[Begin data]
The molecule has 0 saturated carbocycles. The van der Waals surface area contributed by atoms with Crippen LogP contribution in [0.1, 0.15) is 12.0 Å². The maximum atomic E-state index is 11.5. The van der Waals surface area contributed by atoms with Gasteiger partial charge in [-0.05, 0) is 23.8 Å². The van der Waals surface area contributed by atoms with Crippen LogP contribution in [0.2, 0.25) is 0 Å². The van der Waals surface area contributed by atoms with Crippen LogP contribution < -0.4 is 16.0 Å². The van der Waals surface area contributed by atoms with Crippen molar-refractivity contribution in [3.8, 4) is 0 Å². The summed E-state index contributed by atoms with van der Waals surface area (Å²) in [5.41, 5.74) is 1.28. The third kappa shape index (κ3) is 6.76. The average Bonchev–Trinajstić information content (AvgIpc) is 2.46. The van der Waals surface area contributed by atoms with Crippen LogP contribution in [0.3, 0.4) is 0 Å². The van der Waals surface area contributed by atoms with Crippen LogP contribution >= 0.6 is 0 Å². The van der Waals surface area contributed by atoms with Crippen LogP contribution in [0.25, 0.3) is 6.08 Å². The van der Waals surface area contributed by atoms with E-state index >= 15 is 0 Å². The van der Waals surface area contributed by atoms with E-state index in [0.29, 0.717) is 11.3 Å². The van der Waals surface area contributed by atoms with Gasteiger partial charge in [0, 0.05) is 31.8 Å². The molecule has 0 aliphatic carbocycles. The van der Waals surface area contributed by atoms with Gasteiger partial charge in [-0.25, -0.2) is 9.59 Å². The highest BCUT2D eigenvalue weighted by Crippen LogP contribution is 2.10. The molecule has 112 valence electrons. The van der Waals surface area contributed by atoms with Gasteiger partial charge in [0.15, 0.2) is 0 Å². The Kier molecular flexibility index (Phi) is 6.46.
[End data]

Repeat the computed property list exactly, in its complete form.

The molecule has 0 saturated carbocycles. The van der Waals surface area contributed by atoms with Crippen LogP contribution in [0.1, 0.15) is 12.0 Å². The maximum atomic E-state index is 11.5. The van der Waals surface area contributed by atoms with Gasteiger partial charge in [-0.05, 0) is 23.8 Å². The van der Waals surface area contributed by atoms with Crippen LogP contribution in [0.2, 0.25) is 0 Å². The van der Waals surface area contributed by atoms with Crippen LogP contribution < -0.4 is 16.0 Å². The van der Waals surface area contributed by atoms with Crippen molar-refractivity contribution in [3.8, 4) is 0 Å². The summed E-state index contributed by atoms with van der Waals surface area (Å²) in [5.41, 5.74) is 1.28. The third kappa shape index (κ3) is 6.76. The average Bonchev–Trinajstić information content (AvgIpc) is 2.46. The van der Waals surface area contributed by atoms with Crippen LogP contribution in [0.3, 0.4) is 0 Å². The van der Waals surface area contributed by atoms with Crippen LogP contribution >= 0.6 is 0 Å². The van der Waals surface area contributed by atoms with Crippen LogP contribution in [0.25, 0.3) is 6.08 Å². The van der Waals surface area contributed by atoms with E-state index >= 15 is 0 Å². The van der Waals surface area contributed by atoms with E-state index in [0.29, 0.717) is 11.3 Å². The van der Waals surface area contributed by atoms with Gasteiger partial charge in [0, 0.05) is 31.8 Å². The molecule has 0 aliphatic carbocycles. The van der Waals surface area contributed by atoms with Gasteiger partial charge in [-0.25, -0.2) is 9.59 Å². The highest BCUT2D eigenvalue weighted by Crippen LogP contribution is 2.10. The molecule has 112 valence electrons. The van der Waals surface area contributed by atoms with Gasteiger partial charge in [0.15, 0.2) is 0 Å². The Kier molecular flexibility index (Phi) is 6.46.